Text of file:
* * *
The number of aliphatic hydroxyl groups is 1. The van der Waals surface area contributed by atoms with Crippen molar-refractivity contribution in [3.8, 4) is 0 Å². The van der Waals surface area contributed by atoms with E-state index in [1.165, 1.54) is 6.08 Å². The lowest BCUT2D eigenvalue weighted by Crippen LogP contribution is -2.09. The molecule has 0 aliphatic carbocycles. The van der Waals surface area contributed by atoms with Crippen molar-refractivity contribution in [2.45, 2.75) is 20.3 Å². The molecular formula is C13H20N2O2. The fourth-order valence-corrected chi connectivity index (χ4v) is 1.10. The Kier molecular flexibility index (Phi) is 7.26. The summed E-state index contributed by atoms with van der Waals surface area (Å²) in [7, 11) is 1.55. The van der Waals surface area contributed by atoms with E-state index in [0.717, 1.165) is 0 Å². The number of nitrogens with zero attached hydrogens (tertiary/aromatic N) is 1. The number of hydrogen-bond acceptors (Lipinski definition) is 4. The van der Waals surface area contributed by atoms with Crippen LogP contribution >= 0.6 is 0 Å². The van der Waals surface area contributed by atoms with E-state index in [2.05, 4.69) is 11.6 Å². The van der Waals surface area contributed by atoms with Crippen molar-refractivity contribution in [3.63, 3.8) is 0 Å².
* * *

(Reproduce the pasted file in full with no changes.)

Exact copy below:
The number of aliphatic hydroxyl groups is 1. The van der Waals surface area contributed by atoms with Crippen molar-refractivity contribution in [3.8, 4) is 0 Å². The van der Waals surface area contributed by atoms with E-state index in [1.165, 1.54) is 6.08 Å². The lowest BCUT2D eigenvalue weighted by Crippen LogP contribution is -2.09. The molecule has 0 aliphatic carbocycles. The van der Waals surface area contributed by atoms with Crippen molar-refractivity contribution in [2.45, 2.75) is 20.3 Å². The molecular formula is C13H20N2O2. The fourth-order valence-corrected chi connectivity index (χ4v) is 1.10. The Kier molecular flexibility index (Phi) is 7.26. The summed E-state index contributed by atoms with van der Waals surface area (Å²) in [7, 11) is 1.55. The van der Waals surface area contributed by atoms with E-state index in [0.717, 1.165) is 0 Å². The number of nitrogens with zero attached hydrogens (tertiary/aromatic N) is 1. The number of hydrogen-bond acceptors (Lipinski definition) is 4. The van der Waals surface area contributed by atoms with Crippen LogP contribution >= 0.6 is 0 Å². The van der Waals surface area contributed by atoms with E-state index in [2.05, 4.69) is 11.6 Å². The van der Waals surface area contributed by atoms with Crippen molar-refractivity contribution in [3.63, 3.8) is 0 Å².